It is going to mean one or two other projects are put on the back burner till I finish the Christmas projects.  But at least I have finished my summer knitting project and even though it is fine and cottony it is still looking good with a pair of black trousers.




The pattern is so very heavily modified, I shall probably write it up for downloading from Ravelry (but not till after Christmas).  The yarn I chose is twice as fine as the original pattern, so I cast on twice the stitches. I prefer to knit as much as possible without the need for seams, so the only ones are the under arm and sewing the band on.  The band itself is an invention, a wide'ish piece of rib meandering around the neck, in two pieces from the bottom up that meet at the back neck with a seam made with a three needle bind off.

So I don't feel too bad putting aside the half finished cardigan,



The P3 shawl



A replacement for the MLI  (I know!  This is my oldest WIP)



and the modular blanket.



I can pick them up later.

But I am still going to fit in some more hats for the veterans and one other secret project that I shall reveal day by day in December (that's a clue :-))

xx

c

Tuesday, 6 November 2012

November

Golden days






The last rose of summer


November 5th


Wovember and remembering to wear wool


As knitters we can put away the fine cottons and linen threads we knitted up in the warm days of summer and look forward to knitting socks and chunky sweaters that are made in a week of watching winter evening fodder on the TV.  But it's not so jolly and cosy if you are homeless.

During a summer I met a man at a cricket match (as you do).  In between precious few overs of cricket, as we watched the skies for a clear patch so that the covers could come off and play resume, he told me about Veterans Aid.  An organisation that for the past 80 years has been working to look after former members of our armed forces who need help.  Men and women who spent a good part of their best years serving our country - serving us. Not only combatants but medical personnel, caterers and admin support.  While most men and women who leave our armed forces go on to live happy fulfilled lives some do not and without the support of an organisation like Veterans Aid would end their days sleeping rough, very often seriously ill as well.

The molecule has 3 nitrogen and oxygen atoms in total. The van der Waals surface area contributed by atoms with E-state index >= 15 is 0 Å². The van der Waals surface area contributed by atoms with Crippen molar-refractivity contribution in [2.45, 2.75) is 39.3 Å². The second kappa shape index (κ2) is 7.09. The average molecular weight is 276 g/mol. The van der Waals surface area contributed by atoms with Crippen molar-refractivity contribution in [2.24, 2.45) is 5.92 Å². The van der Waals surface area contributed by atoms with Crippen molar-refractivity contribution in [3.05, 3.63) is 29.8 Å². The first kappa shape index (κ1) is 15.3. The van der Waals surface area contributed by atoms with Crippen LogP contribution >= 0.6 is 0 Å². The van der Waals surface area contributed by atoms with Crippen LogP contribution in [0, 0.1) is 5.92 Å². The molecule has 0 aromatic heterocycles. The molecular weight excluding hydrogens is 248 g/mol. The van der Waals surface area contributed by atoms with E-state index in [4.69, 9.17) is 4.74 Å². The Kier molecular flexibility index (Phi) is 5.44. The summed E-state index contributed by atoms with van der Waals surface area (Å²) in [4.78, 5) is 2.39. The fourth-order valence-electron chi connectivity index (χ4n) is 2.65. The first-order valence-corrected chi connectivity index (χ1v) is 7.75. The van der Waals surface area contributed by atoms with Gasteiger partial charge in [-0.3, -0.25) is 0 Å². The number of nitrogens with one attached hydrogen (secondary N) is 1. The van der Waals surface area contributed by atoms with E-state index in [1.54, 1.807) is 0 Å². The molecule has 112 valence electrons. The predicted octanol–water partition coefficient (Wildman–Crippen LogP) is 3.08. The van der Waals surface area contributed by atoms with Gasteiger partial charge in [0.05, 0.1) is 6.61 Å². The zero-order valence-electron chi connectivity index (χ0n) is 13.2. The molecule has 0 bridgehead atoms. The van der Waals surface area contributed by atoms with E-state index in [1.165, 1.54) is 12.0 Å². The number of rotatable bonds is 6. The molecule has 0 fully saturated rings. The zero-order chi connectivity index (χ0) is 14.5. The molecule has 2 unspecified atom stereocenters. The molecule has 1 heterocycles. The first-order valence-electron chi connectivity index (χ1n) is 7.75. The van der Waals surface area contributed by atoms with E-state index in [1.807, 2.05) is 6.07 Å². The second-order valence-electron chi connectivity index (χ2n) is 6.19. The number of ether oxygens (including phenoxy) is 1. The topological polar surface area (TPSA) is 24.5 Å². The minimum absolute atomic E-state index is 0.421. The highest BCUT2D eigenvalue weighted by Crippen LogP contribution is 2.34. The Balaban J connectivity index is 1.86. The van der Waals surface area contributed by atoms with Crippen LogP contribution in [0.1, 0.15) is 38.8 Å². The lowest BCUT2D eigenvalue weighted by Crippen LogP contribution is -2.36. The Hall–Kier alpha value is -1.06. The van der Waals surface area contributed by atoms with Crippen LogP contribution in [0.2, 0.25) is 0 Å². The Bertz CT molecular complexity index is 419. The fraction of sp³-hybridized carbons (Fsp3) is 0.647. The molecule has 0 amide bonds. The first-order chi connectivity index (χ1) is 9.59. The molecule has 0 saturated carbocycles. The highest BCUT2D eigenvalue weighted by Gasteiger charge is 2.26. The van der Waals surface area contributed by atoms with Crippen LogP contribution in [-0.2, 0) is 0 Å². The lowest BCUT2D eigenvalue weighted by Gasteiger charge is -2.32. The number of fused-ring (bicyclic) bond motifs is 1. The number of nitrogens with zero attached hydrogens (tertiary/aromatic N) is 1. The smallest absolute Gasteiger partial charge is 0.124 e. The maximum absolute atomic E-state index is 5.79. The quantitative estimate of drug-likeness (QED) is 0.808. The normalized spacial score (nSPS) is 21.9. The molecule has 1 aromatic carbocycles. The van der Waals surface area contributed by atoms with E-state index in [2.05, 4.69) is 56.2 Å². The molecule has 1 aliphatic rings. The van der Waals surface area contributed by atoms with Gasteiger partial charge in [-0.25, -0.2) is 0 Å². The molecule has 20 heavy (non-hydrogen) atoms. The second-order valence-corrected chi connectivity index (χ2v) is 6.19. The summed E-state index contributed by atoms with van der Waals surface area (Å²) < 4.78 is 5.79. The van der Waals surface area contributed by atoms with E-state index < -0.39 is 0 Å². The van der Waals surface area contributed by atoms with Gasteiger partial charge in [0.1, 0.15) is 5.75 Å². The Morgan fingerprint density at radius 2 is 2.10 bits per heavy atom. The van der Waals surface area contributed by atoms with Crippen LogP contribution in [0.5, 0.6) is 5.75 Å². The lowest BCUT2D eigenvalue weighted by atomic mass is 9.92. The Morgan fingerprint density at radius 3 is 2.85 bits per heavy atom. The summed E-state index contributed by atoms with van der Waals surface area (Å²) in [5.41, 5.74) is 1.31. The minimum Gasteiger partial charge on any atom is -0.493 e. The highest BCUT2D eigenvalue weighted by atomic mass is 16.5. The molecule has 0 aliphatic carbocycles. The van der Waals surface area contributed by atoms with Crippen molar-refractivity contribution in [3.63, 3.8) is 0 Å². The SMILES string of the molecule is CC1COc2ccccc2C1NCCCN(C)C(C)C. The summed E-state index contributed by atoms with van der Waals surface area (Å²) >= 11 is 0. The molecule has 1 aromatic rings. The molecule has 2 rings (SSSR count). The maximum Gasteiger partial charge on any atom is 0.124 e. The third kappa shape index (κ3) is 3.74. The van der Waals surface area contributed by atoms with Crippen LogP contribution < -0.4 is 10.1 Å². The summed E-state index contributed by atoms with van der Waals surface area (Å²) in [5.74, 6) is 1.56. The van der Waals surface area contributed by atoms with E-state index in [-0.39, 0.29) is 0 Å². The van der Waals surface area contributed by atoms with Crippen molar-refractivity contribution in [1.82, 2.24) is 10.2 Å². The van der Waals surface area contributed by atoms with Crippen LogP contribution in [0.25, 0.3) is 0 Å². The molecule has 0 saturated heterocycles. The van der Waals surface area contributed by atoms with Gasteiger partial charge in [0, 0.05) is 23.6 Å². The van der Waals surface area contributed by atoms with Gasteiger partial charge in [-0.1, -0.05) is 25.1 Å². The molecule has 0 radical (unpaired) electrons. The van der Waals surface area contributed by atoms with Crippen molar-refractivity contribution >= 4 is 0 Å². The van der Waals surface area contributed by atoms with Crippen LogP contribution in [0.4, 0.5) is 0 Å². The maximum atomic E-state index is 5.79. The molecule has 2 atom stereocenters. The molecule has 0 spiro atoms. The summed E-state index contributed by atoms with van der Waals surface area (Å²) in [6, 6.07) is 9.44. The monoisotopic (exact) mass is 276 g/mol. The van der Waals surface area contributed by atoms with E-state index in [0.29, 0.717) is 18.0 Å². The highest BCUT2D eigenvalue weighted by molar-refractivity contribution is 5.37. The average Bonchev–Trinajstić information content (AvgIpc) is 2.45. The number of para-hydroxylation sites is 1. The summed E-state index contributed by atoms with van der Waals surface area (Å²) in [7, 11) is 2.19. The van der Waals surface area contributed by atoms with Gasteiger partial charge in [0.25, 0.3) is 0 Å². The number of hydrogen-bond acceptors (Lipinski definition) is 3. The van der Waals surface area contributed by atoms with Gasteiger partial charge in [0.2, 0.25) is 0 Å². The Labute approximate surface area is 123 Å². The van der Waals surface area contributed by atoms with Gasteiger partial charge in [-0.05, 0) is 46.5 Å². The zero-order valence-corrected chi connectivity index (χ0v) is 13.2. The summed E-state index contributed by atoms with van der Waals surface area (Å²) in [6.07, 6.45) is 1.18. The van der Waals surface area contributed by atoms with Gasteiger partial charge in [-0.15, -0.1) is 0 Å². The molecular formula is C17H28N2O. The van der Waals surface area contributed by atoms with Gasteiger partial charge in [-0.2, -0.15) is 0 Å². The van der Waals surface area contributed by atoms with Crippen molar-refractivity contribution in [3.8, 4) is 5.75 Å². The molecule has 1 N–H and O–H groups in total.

Well during the course of our conversation I told this chap that I was a knitter and he (knowledgeable man that he is) asked if I belonged to a knitting group and if so would we like to make some hats for his clients.

Tracey, Joan and I  made just six


Knowing they were mainly for men we had to curb our enthusiasm for fancy yarns in bright colours


But some brightness snuck in


I was really touched by the e mail we received from Colonel Cordoza who works at the veteran's drop in centre in Buckingham Palace Road.  He told me about a nurse who had served in the Queen Alexandra's Royal Nursing Service, then for 35 years in the NHS who became ill and unable to cope with a problem at her home.  She was made homeless and had to sleep rough in a park.

Once a nurse?  like me!  Depression? like me!  Without the support we receive from family and friends none of us could say we would not have found ourselves in such desperate circumstances.  I am happy to say that she is now being well looked after and will be supported first in her convalescence and then as she moves into a new home, all by Veterans Aid.

If I sound a bit like the BBC good causes appeal I don't apologise.  We all see people on the streets, particularly in London and we may buy a copy of the Big Issue from time to time to do our bit but this is a call to arms to knitters.

Please get out your pointy sticks and make something warm for someone this winter.  Perhaps your local shelter or perhaps send hats, gloves and scarves to:-

Colonel G Cardoza
Veterans Aid
40 Buckingham Palace Road
London SW1W 0RE

xx

c

BIG PS

My Google stats tell me I get readers from all over the world but that my second largest number of visitors are in N America.  Hurricane Sandy has left a lot of people without a warm home or warm clothes.  So if you are from across the pond you may like to visit Knitting for New York and New Jersey and send your hats and other warm things there (saving on postage to spend more on yarn)

Kathleen is from N America but living in Oxford UK and blogs as Knit Like You Mean it.  She has linked to my blog this week and told me about this group.  There is an added incentive to visiting her blog this week as she has a great give away going on there